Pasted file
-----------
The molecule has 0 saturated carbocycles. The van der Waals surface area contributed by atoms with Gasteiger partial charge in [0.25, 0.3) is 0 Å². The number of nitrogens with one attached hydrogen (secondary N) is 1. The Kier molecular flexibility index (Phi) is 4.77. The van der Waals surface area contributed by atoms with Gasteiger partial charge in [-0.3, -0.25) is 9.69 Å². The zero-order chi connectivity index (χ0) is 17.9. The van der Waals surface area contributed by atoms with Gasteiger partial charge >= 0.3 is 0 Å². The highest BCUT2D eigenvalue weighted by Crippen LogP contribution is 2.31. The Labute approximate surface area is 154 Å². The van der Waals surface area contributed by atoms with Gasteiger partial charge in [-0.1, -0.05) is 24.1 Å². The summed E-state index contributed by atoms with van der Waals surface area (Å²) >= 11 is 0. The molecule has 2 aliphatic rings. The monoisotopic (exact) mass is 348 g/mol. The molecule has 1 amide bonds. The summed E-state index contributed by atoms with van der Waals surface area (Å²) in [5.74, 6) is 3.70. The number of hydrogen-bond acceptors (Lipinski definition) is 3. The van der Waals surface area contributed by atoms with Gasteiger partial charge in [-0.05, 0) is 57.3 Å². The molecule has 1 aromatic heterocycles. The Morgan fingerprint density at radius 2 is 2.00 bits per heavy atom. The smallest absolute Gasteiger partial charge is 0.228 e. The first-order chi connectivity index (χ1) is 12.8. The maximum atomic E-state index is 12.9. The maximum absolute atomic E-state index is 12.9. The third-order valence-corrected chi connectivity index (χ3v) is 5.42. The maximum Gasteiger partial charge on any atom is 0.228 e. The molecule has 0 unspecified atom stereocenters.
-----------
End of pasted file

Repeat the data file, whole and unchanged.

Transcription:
The molecule has 0 saturated carbocycles. The van der Waals surface area contributed by atoms with Gasteiger partial charge in [0.25, 0.3) is 0 Å². The number of nitrogens with one attached hydrogen (secondary N) is 1. The Kier molecular flexibility index (Phi) is 4.77. The van der Waals surface area contributed by atoms with Gasteiger partial charge in [-0.3, -0.25) is 9.69 Å². The zero-order chi connectivity index (χ0) is 17.9. The van der Waals surface area contributed by atoms with Gasteiger partial charge >= 0.3 is 0 Å². The highest BCUT2D eigenvalue weighted by Crippen LogP contribution is 2.31. The Labute approximate surface area is 154 Å². The van der Waals surface area contributed by atoms with Gasteiger partial charge in [-0.1, -0.05) is 24.1 Å². The summed E-state index contributed by atoms with van der Waals surface area (Å²) >= 11 is 0. The molecule has 2 aliphatic rings. The monoisotopic (exact) mass is 348 g/mol. The molecule has 1 amide bonds. The summed E-state index contributed by atoms with van der Waals surface area (Å²) in [5.74, 6) is 3.70. The number of hydrogen-bond acceptors (Lipinski definition) is 3. The van der Waals surface area contributed by atoms with Gasteiger partial charge in [-0.05, 0) is 57.3 Å². The molecule has 1 aromatic heterocycles. The Morgan fingerprint density at radius 2 is 2.00 bits per heavy atom. The smallest absolute Gasteiger partial charge is 0.228 e. The first-order chi connectivity index (χ1) is 12.8. The maximum atomic E-state index is 12.9. The maximum absolute atomic E-state index is 12.9. The third-order valence-corrected chi connectivity index (χ3v) is 5.42. The maximum Gasteiger partial charge on any atom is 0.228 e. The molecule has 0 unspecified atom stereocenters.